If you stick with this tight-tight/passive then aggressive approach you’ll be playing the opposite of 85% of the other players. Most players see the low early blinds and think they should get active while the cost is low, and when the blinds rise they get scared. This is the opposite of how they should be playing. Another 5% will be loose all the way through, and another 5% tight/weak all the way through. If either of these last two styles of players go very far it will be purely on luck.

btw, the only difference between this recommendation and standard tournament play is the extra tight and passive early recommendation. This is to avoid playing too many hands against the very worst of the players. They outnumber the better players and will knock each other out, but be careful ’cause they may take you with them as well when their runner-runner straight comes in and takes out your neighbour and his TPTK, the missed flush draw of the short stack, and your set of 9s all at once.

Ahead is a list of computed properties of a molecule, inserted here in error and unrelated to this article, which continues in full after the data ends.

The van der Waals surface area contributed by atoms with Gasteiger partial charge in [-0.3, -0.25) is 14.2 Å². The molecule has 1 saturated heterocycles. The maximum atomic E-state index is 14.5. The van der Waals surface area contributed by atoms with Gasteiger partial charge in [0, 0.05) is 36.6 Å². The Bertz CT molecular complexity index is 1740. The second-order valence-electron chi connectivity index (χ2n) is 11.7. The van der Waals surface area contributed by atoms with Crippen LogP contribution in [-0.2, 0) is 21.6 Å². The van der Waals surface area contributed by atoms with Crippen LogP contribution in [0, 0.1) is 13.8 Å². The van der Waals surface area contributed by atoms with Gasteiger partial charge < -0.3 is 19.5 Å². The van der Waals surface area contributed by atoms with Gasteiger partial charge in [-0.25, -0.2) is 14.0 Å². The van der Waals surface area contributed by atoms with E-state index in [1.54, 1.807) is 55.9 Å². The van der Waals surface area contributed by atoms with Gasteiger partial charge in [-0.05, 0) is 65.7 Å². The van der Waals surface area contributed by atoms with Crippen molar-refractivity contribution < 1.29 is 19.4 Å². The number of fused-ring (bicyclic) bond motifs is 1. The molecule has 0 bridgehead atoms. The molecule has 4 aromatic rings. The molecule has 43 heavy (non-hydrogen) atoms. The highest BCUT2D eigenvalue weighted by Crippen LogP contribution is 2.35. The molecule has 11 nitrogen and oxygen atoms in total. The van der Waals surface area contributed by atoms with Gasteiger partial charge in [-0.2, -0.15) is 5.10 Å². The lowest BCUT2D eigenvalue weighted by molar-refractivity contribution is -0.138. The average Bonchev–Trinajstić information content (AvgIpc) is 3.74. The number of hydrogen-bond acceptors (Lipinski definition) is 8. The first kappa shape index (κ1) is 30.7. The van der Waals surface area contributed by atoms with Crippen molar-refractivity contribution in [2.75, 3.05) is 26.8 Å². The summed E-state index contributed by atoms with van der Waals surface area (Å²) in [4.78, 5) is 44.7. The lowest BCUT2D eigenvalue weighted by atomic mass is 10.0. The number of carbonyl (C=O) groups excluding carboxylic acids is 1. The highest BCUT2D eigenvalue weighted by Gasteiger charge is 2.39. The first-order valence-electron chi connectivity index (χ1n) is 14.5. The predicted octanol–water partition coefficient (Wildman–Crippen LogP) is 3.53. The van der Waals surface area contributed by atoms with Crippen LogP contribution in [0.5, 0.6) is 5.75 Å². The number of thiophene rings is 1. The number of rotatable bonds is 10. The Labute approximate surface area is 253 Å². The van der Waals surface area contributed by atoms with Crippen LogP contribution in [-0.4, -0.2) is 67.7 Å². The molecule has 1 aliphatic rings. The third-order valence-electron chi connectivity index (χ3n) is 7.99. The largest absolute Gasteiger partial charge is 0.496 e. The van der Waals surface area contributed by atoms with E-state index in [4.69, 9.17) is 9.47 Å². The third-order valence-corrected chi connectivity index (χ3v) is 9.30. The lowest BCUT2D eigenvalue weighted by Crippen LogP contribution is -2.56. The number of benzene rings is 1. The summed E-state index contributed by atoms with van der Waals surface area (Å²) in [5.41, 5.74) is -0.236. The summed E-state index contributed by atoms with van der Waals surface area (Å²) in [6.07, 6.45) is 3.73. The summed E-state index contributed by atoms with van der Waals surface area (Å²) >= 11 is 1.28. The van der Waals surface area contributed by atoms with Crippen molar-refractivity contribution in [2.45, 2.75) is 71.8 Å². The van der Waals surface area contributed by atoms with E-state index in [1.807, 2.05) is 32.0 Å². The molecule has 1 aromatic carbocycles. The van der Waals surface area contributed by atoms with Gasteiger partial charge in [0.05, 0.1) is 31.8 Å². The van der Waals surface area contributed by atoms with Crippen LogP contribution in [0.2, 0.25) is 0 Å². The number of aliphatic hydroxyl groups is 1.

Don’t be afraid if a big stack gets moved to your table. In all likelihood a lot of luck went into collecting those chips. Unless you happen to run into Chris Ferguson when he was working his bankroll challenge, that big stack is no better a player than you or else they wouldn’t be playing a freeroll. Just be careful because that big stack can risk taking you out without denting his stack. If you see that he’s loose, he’s a bank just waiting for you to cash in.


There are a lot of other poker concepts that can go into playing freerolls well such as reads (although I often do better if I’m not paying full attention. I think there’s a trade-off between detachment/patience with attention), fold equity, ICM, plays based on the flop and position, ect. These you can learn from other sources or other entries that I have in the blog and are outside the realm of what I’m trying to convey here.


Compendium of instructional posts: